PALMER: Before we leave the issue of Harper’s Ferry, I'd like you to read a piece of your book, if you wouldn't mind. It's on page 220. I think one of the important things about this is that it's almost the thesis of the book.

Daguerrotype of Henry David Thoreau in June 1856. (Photo: Benjamin D. Maxham, Wikimedia Commons public domain)

FULLER: Yeah, the argument here is that, if John Brown had not attempted his raid on Harper's Ferry, a whole sequence of domino effects might not have occurred, and likely Lincoln would not have won the election, and so Brown's raid is really a seminal moment in American history that led to Lincoln's election and also led after Lincoln's election to the dissolution of the Union.

PALMER: If you could read that, please.

FULLER: Lincoln's ascendance to the country's highest office was a direct result of Brown's attack on Harper's Ferry which had divided Democrats and left them without a viable candidate. During the summer of 1860, while debates over Darwin's theory reached their apex, America's pro-slavery press had vilified Lincoln, using his ungainly visage in countless cartoons. Lincoln was portrayed as a suitor of black women or as the missing link between blacks and whites. Sometimes he was even a gorilla -- Ape Lincoln.

After the election, the south immediately revolted. Former Democratic President James Buchanan addressed Congress to complain of ‘the long continued and intemperate interference of the northern people with the question of slavery in the southern states. The different sections of Union are now irate against each other, and the time has arrived, so much dreaded by the father of his country when hostile geographical parties have been formed.’ Buchanan was referring specifically to a series of rallies held throughout the south in support of secession. But his language made use of the same powerful metaphors of struggle and extinction that had appeared a year earlier in the “Origin of the Species”.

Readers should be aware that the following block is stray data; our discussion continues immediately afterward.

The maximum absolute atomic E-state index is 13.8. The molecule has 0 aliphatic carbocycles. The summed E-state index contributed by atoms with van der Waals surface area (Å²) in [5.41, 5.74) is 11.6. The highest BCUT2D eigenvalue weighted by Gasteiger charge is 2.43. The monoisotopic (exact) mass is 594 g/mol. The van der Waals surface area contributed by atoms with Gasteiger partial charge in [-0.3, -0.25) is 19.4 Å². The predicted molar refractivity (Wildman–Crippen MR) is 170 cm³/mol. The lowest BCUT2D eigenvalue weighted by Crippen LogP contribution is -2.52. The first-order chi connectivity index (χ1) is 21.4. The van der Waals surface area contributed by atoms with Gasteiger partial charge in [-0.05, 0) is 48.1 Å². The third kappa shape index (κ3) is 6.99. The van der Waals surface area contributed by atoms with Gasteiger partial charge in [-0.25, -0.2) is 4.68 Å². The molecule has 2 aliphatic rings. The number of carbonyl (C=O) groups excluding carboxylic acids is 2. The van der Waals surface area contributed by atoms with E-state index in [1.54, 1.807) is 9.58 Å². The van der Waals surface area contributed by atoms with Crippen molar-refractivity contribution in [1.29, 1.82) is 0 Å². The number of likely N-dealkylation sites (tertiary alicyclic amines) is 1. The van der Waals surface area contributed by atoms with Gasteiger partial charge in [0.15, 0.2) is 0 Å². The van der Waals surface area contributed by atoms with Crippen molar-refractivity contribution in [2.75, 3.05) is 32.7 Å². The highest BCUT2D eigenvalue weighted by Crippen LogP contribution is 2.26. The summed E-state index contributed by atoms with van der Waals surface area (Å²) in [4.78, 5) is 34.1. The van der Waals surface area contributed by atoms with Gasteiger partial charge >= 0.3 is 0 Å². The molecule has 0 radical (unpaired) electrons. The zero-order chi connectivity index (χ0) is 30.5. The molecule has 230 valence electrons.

PALMER: That's a very interesting to me argument. That, in fact, the importance of Harper's Ferry was indeed to give you Lincoln the president and ultimately the Civil War and emancipation.

FULLER: That's exactly right, and I suppose one of the things I was getting at with my book was the way a kind of cultural configuration had already developed itself in the US. And so, when Darwin's book arrives in early December 1859, it's as though it explains everything going on in the United States about race, but also about the enormous divisions and competition between the two regions.